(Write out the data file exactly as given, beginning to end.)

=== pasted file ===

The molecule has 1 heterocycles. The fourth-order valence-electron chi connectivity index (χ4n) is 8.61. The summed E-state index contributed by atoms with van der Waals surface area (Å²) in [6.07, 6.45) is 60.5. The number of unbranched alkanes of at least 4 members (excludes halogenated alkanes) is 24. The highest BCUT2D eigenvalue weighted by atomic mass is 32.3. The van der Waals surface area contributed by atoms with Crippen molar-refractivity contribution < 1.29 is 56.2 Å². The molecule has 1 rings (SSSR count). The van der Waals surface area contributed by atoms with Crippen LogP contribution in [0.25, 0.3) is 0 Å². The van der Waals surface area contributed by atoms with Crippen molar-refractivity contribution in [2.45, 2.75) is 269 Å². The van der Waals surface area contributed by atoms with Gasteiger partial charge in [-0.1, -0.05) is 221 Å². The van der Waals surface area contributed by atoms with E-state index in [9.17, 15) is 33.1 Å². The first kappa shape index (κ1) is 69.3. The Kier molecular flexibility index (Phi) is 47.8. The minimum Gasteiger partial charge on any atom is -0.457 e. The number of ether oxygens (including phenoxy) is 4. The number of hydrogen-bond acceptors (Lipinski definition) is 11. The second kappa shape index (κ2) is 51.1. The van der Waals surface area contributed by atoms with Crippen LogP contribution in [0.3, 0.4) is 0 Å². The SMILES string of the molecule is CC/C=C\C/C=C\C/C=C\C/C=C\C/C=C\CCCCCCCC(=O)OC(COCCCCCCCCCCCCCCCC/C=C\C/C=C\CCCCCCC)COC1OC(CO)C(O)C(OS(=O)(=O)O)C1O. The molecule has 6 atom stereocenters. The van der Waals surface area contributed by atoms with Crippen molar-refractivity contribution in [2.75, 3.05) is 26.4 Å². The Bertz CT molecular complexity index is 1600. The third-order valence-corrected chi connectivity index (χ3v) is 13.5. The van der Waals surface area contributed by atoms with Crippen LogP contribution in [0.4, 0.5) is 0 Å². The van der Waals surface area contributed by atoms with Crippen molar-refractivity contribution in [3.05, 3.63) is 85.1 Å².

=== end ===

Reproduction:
The molecule has 1 heterocycles. The fourth-order valence-electron chi connectivity index (χ4n) is 8.61. The summed E-state index contributed by atoms with van der Waals surface area (Å²) in [6.07, 6.45) is 60.5. The number of unbranched alkanes of at least 4 members (excludes halogenated alkanes) is 24. The highest BCUT2D eigenvalue weighted by atomic mass is 32.3. The van der Waals surface area contributed by atoms with Crippen molar-refractivity contribution < 1.29 is 56.2 Å². The molecule has 1 rings (SSSR count). The van der Waals surface area contributed by atoms with Crippen LogP contribution in [0.25, 0.3) is 0 Å². The van der Waals surface area contributed by atoms with Crippen molar-refractivity contribution in [2.45, 2.75) is 269 Å². The van der Waals surface area contributed by atoms with Gasteiger partial charge in [-0.1, -0.05) is 221 Å². The van der Waals surface area contributed by atoms with E-state index in [9.17, 15) is 33.1 Å². The first kappa shape index (κ1) is 69.3. The Kier molecular flexibility index (Phi) is 47.8. The minimum Gasteiger partial charge on any atom is -0.457 e. The number of ether oxygens (including phenoxy) is 4. The number of hydrogen-bond acceptors (Lipinski definition) is 11. The second kappa shape index (κ2) is 51.1. The van der Waals surface area contributed by atoms with Crippen LogP contribution in [0.3, 0.4) is 0 Å². The SMILES string of the molecule is CC/C=C\C/C=C\C/C=C\C/C=C\C/C=C\CCCCCCCC(=O)OC(COCCCCCCCCCCCCCCCC/C=C\C/C=C\CCCCCCC)COC1OC(CO)C(O)C(OS(=O)(=O)O)C1O. The molecule has 6 atom stereocenters. The van der Waals surface area contributed by atoms with Crippen molar-refractivity contribution in [2.75, 3.05) is 26.4 Å². The Bertz CT molecular complexity index is 1600. The third-order valence-corrected chi connectivity index (χ3v) is 13.5. The van der Waals surface area contributed by atoms with Crippen LogP contribution in [0.4, 0.5) is 0 Å². The van der Waals surface area contributed by atoms with Crippen molar-refractivity contribution in [3.05, 3.63) is 85.1 Å².